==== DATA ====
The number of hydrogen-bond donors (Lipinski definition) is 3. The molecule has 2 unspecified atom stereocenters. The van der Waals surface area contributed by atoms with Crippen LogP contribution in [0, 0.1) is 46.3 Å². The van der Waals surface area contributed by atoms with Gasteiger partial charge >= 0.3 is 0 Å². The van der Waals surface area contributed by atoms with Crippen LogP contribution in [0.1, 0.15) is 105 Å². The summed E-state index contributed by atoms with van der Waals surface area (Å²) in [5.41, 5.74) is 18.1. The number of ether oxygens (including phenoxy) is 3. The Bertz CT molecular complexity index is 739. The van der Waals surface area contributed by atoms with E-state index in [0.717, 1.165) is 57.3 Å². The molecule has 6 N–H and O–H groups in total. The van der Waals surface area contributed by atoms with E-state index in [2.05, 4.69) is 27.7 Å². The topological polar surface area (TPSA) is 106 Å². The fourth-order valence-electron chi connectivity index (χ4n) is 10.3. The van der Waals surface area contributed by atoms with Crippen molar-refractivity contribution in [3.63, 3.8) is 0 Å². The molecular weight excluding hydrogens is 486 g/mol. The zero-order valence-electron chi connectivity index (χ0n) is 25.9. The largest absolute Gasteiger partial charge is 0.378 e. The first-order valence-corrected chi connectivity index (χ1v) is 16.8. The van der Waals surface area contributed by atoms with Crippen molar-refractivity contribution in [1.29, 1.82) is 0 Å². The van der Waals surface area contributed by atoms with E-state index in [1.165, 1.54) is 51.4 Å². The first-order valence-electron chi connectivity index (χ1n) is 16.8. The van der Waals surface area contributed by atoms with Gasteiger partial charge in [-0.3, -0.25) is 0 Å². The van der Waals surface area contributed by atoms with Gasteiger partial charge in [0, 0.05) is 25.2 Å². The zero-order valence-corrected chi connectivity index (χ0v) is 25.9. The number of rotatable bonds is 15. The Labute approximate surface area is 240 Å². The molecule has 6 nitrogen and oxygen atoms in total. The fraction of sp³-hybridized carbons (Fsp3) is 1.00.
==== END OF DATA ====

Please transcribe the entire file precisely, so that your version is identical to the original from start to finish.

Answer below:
The number of hydrogen-bond donors (Lipinski definition) is 3. The molecule has 2 unspecified atom stereocenters. The van der Waals surface area contributed by atoms with Crippen LogP contribution in [0, 0.1) is 46.3 Å². The van der Waals surface area contributed by atoms with Gasteiger partial charge >= 0.3 is 0 Å². The van der Waals surface area contributed by atoms with Crippen LogP contribution in [0.1, 0.15) is 105 Å². The summed E-state index contributed by atoms with van der Waals surface area (Å²) in [5.41, 5.74) is 18.1. The number of ether oxygens (including phenoxy) is 3. The Bertz CT molecular complexity index is 739. The van der Waals surface area contributed by atoms with E-state index in [0.717, 1.165) is 57.3 Å². The molecule has 6 N–H and O–H groups in total. The van der Waals surface area contributed by atoms with E-state index in [2.05, 4.69) is 27.7 Å². The topological polar surface area (TPSA) is 106 Å². The fourth-order valence-electron chi connectivity index (χ4n) is 10.3. The van der Waals surface area contributed by atoms with Crippen molar-refractivity contribution in [3.63, 3.8) is 0 Å². The molecular weight excluding hydrogens is 486 g/mol. The zero-order valence-electron chi connectivity index (χ0n) is 25.9. The largest absolute Gasteiger partial charge is 0.378 e. The first-order valence-corrected chi connectivity index (χ1v) is 16.8. The van der Waals surface area contributed by atoms with Crippen molar-refractivity contribution in [1.29, 1.82) is 0 Å². The van der Waals surface area contributed by atoms with E-state index in [1.165, 1.54) is 51.4 Å². The first-order valence-electron chi connectivity index (χ1n) is 16.8. The van der Waals surface area contributed by atoms with Gasteiger partial charge in [-0.3, -0.25) is 0 Å². The van der Waals surface area contributed by atoms with Gasteiger partial charge in [0, 0.05) is 25.2 Å². The zero-order valence-corrected chi connectivity index (χ0v) is 25.9. The number of rotatable bonds is 15. The Labute approximate surface area is 240 Å². The molecule has 6 nitrogen and oxygen atoms in total. The fraction of sp³-hybridized carbons (Fsp3) is 1.00.